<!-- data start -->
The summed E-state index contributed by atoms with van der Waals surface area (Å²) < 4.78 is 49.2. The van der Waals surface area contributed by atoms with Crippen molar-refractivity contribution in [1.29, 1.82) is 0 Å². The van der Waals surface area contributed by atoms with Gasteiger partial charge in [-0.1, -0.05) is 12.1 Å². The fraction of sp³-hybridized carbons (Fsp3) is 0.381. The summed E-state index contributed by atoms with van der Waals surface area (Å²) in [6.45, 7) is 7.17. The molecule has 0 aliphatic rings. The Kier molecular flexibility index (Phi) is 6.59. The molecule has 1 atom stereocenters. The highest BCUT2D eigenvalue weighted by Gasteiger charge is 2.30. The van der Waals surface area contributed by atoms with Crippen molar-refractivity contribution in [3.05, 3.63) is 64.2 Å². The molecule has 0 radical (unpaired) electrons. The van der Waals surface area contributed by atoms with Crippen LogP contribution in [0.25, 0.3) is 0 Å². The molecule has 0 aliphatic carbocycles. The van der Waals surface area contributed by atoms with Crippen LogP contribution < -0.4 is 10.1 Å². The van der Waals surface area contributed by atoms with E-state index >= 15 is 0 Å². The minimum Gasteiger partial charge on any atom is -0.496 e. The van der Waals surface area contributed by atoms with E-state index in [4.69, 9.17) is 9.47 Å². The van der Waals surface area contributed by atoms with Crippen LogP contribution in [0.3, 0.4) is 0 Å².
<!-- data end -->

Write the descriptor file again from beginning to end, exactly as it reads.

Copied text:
The summed E-state index contributed by atoms with van der Waals surface area (Å²) < 4.78 is 49.2. The van der Waals surface area contributed by atoms with Crippen molar-refractivity contribution in [1.29, 1.82) is 0 Å². The van der Waals surface area contributed by atoms with Gasteiger partial charge in [-0.1, -0.05) is 12.1 Å². The fraction of sp³-hybridized carbons (Fsp3) is 0.381. The summed E-state index contributed by atoms with van der Waals surface area (Å²) in [6.45, 7) is 7.17. The molecule has 0 aliphatic rings. The Kier molecular flexibility index (Phi) is 6.59. The molecule has 1 atom stereocenters. The highest BCUT2D eigenvalue weighted by Gasteiger charge is 2.30. The van der Waals surface area contributed by atoms with Crippen molar-refractivity contribution in [3.05, 3.63) is 64.2 Å². The molecule has 0 radical (unpaired) electrons. The van der Waals surface area contributed by atoms with Crippen LogP contribution in [0.25, 0.3) is 0 Å². The molecule has 0 aliphatic carbocycles. The van der Waals surface area contributed by atoms with Crippen LogP contribution < -0.4 is 10.1 Å². The van der Waals surface area contributed by atoms with E-state index >= 15 is 0 Å². The minimum Gasteiger partial charge on any atom is -0.496 e. The van der Waals surface area contributed by atoms with E-state index in [4.69, 9.17) is 9.47 Å². The van der Waals surface area contributed by atoms with Crippen LogP contribution in [0.3, 0.4) is 0 Å².